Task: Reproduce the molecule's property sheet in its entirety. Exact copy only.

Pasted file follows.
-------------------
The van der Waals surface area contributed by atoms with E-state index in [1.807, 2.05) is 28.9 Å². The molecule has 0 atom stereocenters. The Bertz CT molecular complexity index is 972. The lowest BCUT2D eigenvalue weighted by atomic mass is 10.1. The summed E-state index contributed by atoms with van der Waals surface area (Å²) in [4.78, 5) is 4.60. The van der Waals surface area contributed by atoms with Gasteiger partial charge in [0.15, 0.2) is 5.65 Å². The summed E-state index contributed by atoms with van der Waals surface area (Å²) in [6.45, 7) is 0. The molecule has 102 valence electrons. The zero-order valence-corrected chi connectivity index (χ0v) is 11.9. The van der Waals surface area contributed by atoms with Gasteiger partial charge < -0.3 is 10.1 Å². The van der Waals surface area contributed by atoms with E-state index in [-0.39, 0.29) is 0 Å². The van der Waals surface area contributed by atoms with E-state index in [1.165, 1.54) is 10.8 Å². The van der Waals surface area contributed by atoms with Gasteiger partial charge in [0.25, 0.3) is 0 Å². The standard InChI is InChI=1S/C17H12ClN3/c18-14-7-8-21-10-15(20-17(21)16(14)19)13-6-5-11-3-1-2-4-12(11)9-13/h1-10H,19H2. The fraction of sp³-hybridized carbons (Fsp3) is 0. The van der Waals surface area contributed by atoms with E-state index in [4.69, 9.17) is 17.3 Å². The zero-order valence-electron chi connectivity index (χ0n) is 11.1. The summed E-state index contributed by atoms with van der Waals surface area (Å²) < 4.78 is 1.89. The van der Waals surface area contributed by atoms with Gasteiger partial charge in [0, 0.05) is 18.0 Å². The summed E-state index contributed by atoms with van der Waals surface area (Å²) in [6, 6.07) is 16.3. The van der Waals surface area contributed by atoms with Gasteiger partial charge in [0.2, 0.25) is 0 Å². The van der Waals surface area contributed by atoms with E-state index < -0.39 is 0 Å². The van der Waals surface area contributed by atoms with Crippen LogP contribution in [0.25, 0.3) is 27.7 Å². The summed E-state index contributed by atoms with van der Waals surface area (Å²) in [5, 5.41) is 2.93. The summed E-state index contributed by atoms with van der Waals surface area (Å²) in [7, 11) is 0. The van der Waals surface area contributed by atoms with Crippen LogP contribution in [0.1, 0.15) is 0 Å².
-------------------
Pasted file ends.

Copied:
The van der Waals surface area contributed by atoms with E-state index in [1.807, 2.05) is 28.9 Å². The molecule has 0 atom stereocenters. The Bertz CT molecular complexity index is 972. The lowest BCUT2D eigenvalue weighted by atomic mass is 10.1. The summed E-state index contributed by atoms with van der Waals surface area (Å²) in [4.78, 5) is 4.60. The van der Waals surface area contributed by atoms with Gasteiger partial charge in [0.15, 0.2) is 5.65 Å². The summed E-state index contributed by atoms with van der Waals surface area (Å²) in [6.45, 7) is 0. The molecule has 102 valence electrons. The zero-order valence-corrected chi connectivity index (χ0v) is 11.9. The van der Waals surface area contributed by atoms with Gasteiger partial charge < -0.3 is 10.1 Å². The van der Waals surface area contributed by atoms with E-state index in [-0.39, 0.29) is 0 Å². The van der Waals surface area contributed by atoms with E-state index in [1.165, 1.54) is 10.8 Å². The van der Waals surface area contributed by atoms with Gasteiger partial charge in [0.25, 0.3) is 0 Å². The standard InChI is InChI=1S/C17H12ClN3/c18-14-7-8-21-10-15(20-17(21)16(14)19)13-6-5-11-3-1-2-4-12(11)9-13/h1-10H,19H2. The fraction of sp³-hybridized carbons (Fsp3) is 0. The van der Waals surface area contributed by atoms with E-state index in [4.69, 9.17) is 17.3 Å². The zero-order valence-electron chi connectivity index (χ0n) is 11.1. The summed E-state index contributed by atoms with van der Waals surface area (Å²) < 4.78 is 1.89. The van der Waals surface area contributed by atoms with Gasteiger partial charge in [0, 0.05) is 18.0 Å². The summed E-state index contributed by atoms with van der Waals surface area (Å²) in [6, 6.07) is 16.3. The van der Waals surface area contributed by atoms with Gasteiger partial charge in [0.2, 0.25) is 0 Å². The van der Waals surface area contributed by atoms with E-state index < -0.39 is 0 Å². The van der Waals surface area contributed by atoms with Crippen LogP contribution in [0.25, 0.3) is 27.7 Å². The summed E-state index contributed by atoms with van der Waals surface area (Å²) in [5, 5.41) is 2.93. The summed E-state index contributed by atoms with van der Waals surface area (Å²) in [7, 11) is 0. The van der Waals surface area contributed by atoms with Crippen LogP contribution in [0.1, 0.15) is 0 Å².